If you’ve spent any amount of time discussing books on the internet, chances are you’ve done so on Goodreads. The Amazon-owned platform remains the stalwart in the space, with over 90 million users. But a two-and-a-half-year-old upstart out of the United Kingdom called The StoryGraph is quickly gaining a cult following — and its founder Nadia Odunayo believes she’s created a platform that finally puts readers first.
After studying at Oxford University, Odunayo dove headfirst into the world of software engineering. But when a startup job in the U.S. fell through in early 2019, she decided to take a break from the 9-to-5 grind and tinker with a few ideas she had put on the back-burner. Among them was an early version of The StoryGraph, a reading list app Odunayo had designed as a supplement to her Goodreads account. She knew firsthand about the issues with existing book cataloguing sites: their shoddy algorithms filled with advertiser-driven book recommendations, the lack of space to build communities, and the strange user experience quirks, like Goodreads’ refusal to allow half-stars in book ratings. She and the many readers she interviewed were still searching for a service that could provide two key things: quality personalized book recommendations, and the ability to filter books by mood (think “emotional,” “adventurous,” or “sad”). Odunayo believed she could build a platform that offers both.
“I finally felt alive as a developer,” she says of the early days working on The StoryGraph. Odunayo describes her platform as the best place for readers to find books based on their feelings, as well as any topics or themes that they’re interested in. She pitches it like this: “What if you could build the ultimate friend? They get you and your mood on any given day but also all of the books in the world.” With over 322,000 users and counting amassed over two and a half years, it seems Odunayo is onto something.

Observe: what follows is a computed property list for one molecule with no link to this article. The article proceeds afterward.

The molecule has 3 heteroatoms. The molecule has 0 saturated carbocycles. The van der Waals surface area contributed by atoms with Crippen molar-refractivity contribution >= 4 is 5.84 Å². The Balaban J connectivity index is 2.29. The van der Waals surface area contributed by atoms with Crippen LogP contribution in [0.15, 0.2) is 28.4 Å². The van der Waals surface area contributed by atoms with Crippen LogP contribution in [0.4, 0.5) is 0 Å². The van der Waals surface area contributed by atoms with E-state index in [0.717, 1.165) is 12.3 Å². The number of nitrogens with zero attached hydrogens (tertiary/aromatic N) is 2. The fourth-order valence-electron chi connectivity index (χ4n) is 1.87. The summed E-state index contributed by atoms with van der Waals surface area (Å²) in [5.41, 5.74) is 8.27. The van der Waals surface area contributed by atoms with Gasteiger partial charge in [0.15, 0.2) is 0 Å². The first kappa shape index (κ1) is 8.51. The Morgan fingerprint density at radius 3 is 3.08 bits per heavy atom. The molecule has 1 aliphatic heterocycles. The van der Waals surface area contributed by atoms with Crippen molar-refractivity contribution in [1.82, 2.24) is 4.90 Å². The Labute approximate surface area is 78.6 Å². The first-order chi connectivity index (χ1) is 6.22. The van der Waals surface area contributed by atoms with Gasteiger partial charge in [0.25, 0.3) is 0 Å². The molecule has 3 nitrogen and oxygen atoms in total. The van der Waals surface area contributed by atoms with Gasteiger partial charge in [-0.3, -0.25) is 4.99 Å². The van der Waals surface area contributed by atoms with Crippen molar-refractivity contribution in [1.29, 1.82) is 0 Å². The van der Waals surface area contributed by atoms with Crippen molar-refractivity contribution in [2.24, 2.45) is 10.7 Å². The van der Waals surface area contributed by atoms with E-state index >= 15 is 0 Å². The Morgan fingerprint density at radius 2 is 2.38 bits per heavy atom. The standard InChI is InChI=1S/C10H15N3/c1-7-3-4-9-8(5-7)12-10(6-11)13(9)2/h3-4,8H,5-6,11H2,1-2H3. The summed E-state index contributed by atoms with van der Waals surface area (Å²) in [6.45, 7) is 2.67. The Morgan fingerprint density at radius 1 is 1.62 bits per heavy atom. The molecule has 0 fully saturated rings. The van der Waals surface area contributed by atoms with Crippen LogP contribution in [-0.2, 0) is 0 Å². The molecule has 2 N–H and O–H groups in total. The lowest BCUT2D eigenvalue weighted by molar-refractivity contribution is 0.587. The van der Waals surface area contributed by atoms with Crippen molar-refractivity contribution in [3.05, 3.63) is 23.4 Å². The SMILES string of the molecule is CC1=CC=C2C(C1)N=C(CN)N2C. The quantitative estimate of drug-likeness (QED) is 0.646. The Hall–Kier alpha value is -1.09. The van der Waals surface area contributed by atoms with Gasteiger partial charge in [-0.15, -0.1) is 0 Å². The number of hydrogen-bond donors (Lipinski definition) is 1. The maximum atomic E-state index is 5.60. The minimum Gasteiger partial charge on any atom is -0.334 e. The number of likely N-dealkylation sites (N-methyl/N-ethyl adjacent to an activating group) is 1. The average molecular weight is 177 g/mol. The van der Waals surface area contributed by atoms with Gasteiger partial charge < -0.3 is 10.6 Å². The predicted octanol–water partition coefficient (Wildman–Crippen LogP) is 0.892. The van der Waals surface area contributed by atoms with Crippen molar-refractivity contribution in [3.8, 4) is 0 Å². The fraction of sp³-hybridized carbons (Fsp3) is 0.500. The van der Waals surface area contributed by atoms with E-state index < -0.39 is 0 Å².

It’s easy to see what draws readers to the platform. The StoryGraph offers many features that bookworms have long requested of other sites — like an in-depth data panel with information about a user’s reading habits, the ability to check out a book’s mood or pacing, and customizable reading goals. Devotees also love the dedicated content warnings section, which helps people skip materials they may find triggering.
The business model is also about putting users first. To avoid being beholden to advertisers, who are liable to request changes in book recommendations and product options, Odunayo opted for a subscriber model. She was nervous about adding a paid tier, but says that many readers like the idea of paying a monthly fee to support an up-and-coming business, particularly one working to upend the book recommendation space.
“I still have doubts of, ‘Is it different enough? Is it going to survive?’ You see companies all the time that come along and go big and disappear,” she says. Still, she believes her product has staying power — and The StoryGraph is definitely in growth mode. In addition to its subscription tier, the site also recently launched its app on the Google Play and Apple Stores. Odunayo, at least, is in it for the long haul. “I want to continue to be a customer-driven business,” she says ofher platform. “[I want] The StoryGraph to be everything.”